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A (Pop)Montreal Travelogue – Part 3

Posted by Jer / October 16, 2007

Due to a slight publishing error, we've kept you, dear readers, accidentally in suspense. My apologies. But without further delay, here is the third and final post in a series contributed by Ben Kim, a visitor to this year’s Pop Montreal Festival from Austin, Texas. As the festival wraps up, Ben has some words for the organizers. The views expressed here are solely those of the author, and of course, anyone else who agrees with said author.

On Sunday night I had a single musical goal: Eric’s Trip (Moncton). I got to the Ukrainian in time for Vicious/Delicious, two girls and three guys doing straight-up early-‘90s shoegaze with passable pluck, though a third of their songs really dragged. Now I barely paid attention to Eric’s Trip back in the day, but I suspected they were fondly remembered up here. What an understatement! The atmosphere was electric, a mosh pit erupted three songs in, and well, there was a lot of love in the air. Nostalgia too, but what’s the harm? The band was enjoying themselves immensely, and while the frontline raged brilliantly, most valuable player had to be drummer Mark Gaudet. I’m skeptical as hell about all of the punk/new wave reunions, but there was nothing perfunctory about this performance. My PopMontreal experience ended on a crackling high.

Appendix: Suggestions For Improvement

I’m not trying to take anything away from PopMontreal. Obviously a lot of people worked very hard on it, and a great time was had by many, myself included. But I do hail from Austin, home to the mother of all multi-venue pop music festivals, and I’ve seen it done right by the best. I see two major areas for improvement here.

One: Schedule

Stick to the schedule. Easier said than done, but it’s your festival, so run it. Fest goers are planning their night down to the minute. On Saturday I wasted a time slot and a cab ride on going to see Dragons of Zynth at Les 3 Minots. They were scheduled for 9pm but it was clear they had no intention of starting on time. It’s not just another night at the club, when you wait however long it takes for the place to fill up. Some slots are a tough draw – tough luck, you play to an empty room. Same night, different example: at the National I met a member of Barkus Born, who was crestfallen to learn he’d just missed Sunset Rubdown (and wasted a costly taxi ride). He would’ve been there in plenty of time, but they flipped Sunset and Black Mountain in the order. Nowhere was that change publicized. Stick to the schedule.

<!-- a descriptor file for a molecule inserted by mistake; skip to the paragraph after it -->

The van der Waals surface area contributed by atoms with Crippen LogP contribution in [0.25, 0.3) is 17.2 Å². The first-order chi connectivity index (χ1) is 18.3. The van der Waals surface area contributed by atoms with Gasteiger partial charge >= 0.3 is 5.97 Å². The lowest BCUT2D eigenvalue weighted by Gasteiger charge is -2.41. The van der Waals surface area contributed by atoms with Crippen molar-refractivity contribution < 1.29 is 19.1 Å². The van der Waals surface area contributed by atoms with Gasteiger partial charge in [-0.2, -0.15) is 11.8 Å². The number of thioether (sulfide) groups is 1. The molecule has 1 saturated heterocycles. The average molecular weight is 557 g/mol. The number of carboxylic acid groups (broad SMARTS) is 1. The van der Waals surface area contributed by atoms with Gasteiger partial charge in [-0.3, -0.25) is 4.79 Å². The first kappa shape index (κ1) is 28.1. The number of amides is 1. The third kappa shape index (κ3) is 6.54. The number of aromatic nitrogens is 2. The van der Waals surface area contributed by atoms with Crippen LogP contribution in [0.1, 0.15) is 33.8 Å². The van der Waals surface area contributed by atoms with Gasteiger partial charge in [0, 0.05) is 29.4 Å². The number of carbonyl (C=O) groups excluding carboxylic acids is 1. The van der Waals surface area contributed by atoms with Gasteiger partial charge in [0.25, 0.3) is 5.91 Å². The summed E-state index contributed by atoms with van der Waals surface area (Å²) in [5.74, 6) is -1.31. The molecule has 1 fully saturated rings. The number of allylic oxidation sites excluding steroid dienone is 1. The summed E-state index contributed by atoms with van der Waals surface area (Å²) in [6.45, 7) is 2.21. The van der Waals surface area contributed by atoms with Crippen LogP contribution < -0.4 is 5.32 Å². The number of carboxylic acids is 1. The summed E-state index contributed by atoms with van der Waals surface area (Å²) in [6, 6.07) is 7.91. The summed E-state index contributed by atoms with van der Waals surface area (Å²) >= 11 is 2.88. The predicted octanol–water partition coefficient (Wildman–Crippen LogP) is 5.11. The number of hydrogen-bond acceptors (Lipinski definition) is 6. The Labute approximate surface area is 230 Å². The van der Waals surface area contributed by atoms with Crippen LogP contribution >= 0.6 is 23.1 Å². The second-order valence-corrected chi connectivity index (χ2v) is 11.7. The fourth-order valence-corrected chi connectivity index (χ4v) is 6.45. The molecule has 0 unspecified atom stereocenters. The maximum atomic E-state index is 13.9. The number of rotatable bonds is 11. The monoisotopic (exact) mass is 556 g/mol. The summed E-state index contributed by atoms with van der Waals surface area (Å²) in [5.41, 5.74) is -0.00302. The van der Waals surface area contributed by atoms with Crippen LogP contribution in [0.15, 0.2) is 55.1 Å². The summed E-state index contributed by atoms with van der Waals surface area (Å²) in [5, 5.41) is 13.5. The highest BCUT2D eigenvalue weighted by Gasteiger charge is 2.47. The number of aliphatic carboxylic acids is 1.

Two: Wristband Policy (the general all-festival red wristband I paid $80 for)

Large festivals usually work like this: there are three classes of attendees for any given show. First are holders of the VIP or industry all-festival pass. (Sometimes performers are included at this level.) This is the most expensive. Next are holders of the general all-festival pass. This is moderately expensive, but can easily pay for itself over the course of the festival. Last are single ticket buyers. Usually no sales are made to this group until the venue’s doors open or later.

PopMontreal sold two tiers of passes, but otherwise completely inverted the logic and integrity of how this system usually works (i.e. VIPs get all access, general pass holders get priority, and single tickets are made available at the door). They gave top priority to single ticket buyers, sold out the hottest shows well in advance, and protected zero capacity for general pass holders. Zero. (I don’t know how VIPs fared.) That’s how on Thursday my red wristband was turned away an hour before the first act took the stage at the Ukrainian. (The headliner was Final Fantasy.) That’s how I learned on Thursday, three nights ahead, that no red wristbands at all would be admitted to the National (at the National) on Sunday. That’s how my red wristband was turned away from Eric’s Trip on Sunday, except I wheedled the girl at the booth and got in.

What PopMontreal did was fraudulent, and probably actionable under the law. I think the presenters of South By Southwest would fall off their chairs laughing over the sheer audacity of what PopMontreal perpetrated. “Sell the capacity twice – why didn’t we think of that!” Because it would be unconscionable. PopMontreal needs to state explicitly up front that no capacity whatsoever is reserved for pass holders and that all shows may be sold out in advance to single ticket buyers (and that the most popular shows almost certainly will be).

Pop Montreal has a lot going for it, starting with a great city and a great music scene. I had a good time despite getting ripped off on the festival pass. Six years in, people are expecting you to run it right. I won’t be back to the festival, nor will I recommend it. But for the sake of music fans everywhere, from globe-trotters to hometowners, I hope you fix it. Or at least stop selling that worthless wristband.

midnight poutine thanks Ben Kim, random music loving guy from Austin Texas, for his three post series and hopes that he'll return to our fair city (maybe for the mutek festival though).



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